This form of debt relief has been granted on humanitarian and refugee visas, for people detained unlawfully or where DIAC is satisfied that the debts are not legally recoverable or are uneconomical to pursue. Over the years there have been considerable concerns raised regarding the lack of transparency in the debt waiver and write-off process. Organisations such as the Law Institute of Victoria, Liberty Victoria and the Justice Project point out that persons eventually granted a visa must either accept the liability or rely on debt write-off or debt waivers to escape liability. These practices operate quite arbitrarily without the procedural safeguards ordinarily afforded to persons by way of the rule of law. Although it must be acknowledged that a large percentage of the debt arising from the detention of illegal immigrants is never recovered, nevertheless the act provides the Commonwealth with specific powers to recover any outstanding debt. This may be by restraining dealings with property, attaching the debt to specific forms of income of the debtor, entering premises to seize and sell valuables of the debtor or preventing a financial institution or bank from processing any transactions in any account held by the debtor. It is true that a payment plan can negotiated between the Commonwealth and the ex-detainee, but some repayment plans have left detainees with repayments taking place over many decades. Therefore, it is not only costly and time consuming to pursue payment but a largely unsuccessful exercise.

For people deported from Australia there is no obligation to pay their detention debt to the Australian government once they are living offshore. However, having a debt may prevent people from being able to re-enter Australia should they wish to return lawfully. An accumulated debt may impede a person’s legitimate entry into Australia in the future, because DIAC is able to refuse to grant a visa to a person who holds a debt against the Commonwealth. If you are deported, the debt is registered against your name. This can lead to families being split and family breakdown.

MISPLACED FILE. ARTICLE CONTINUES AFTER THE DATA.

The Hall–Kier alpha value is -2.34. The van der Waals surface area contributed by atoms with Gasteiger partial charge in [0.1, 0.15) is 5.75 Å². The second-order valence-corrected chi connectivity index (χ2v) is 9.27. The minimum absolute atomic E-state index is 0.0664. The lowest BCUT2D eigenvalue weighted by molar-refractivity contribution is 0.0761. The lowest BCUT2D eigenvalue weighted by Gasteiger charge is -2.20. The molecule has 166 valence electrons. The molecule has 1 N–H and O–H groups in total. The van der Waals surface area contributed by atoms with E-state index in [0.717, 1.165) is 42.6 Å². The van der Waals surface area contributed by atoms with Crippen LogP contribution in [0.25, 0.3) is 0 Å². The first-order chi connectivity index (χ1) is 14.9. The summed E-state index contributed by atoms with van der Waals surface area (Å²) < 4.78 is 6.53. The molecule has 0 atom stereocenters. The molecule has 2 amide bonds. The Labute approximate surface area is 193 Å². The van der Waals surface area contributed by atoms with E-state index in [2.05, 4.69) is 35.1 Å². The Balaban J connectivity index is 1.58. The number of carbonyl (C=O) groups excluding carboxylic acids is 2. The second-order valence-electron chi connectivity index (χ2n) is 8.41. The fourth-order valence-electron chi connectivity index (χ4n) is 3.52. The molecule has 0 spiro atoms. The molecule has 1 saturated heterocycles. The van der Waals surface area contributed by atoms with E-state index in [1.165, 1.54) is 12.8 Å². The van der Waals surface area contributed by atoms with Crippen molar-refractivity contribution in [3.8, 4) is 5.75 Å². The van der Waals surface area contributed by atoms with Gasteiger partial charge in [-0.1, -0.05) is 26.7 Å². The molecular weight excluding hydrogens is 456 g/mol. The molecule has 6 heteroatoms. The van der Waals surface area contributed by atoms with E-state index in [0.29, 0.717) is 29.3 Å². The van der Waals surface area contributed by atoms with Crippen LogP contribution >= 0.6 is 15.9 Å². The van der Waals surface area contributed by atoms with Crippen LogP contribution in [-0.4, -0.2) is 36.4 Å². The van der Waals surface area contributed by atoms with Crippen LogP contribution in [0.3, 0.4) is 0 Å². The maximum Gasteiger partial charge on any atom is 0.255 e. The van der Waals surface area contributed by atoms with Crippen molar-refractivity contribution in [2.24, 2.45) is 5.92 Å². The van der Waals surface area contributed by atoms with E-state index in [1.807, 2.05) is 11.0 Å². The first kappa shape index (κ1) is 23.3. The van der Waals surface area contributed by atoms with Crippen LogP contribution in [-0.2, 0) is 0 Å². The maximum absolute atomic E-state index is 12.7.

In 2008, after nine years in detention, a man was removed to the United Kingdom. He was handed an account on leaving for $512,000. This will, of course, stop him from returning to Australia, so he will not be able to see his wife, her ailing parents or his children and grandchildren. This man had been living in Australia since 1982 and when last we heard was living in an abject state in the United Kingdom.

Since 2004-05 less than 2.5 per cent of the debt invoiced was recovered. In 2007-08, only $870,000 of $23 million of debt incurred was recovered. As I have stated, much of the outstanding debt has been waived or written off, but the idea of having a huge debt over their heads before they even begin their lives in Australia is obviously very stressful for most people. We do not charge citizens who are incarcerated for committing crimes, for their detention. If you are detained under a mental health act you are not charged for your keep or required to reimburse the Commonwealth. Neither do we charge people who are detained under the Quarantine Act. To put it simply, the detention debt policy just does not achieve what it was designed to do—that is, to limit the cost to the Australian taxpayer of supporting illegal immigrants. It is time to accept that the objective is not being achieved. It is necessary for those in the Liberal Party to accept that and to drop their opposition to this bill. Even the previous speaker spoke about the debt being waived or written off. Let us not have one at all. If we have to go down those administrative lines, let us not have it at all.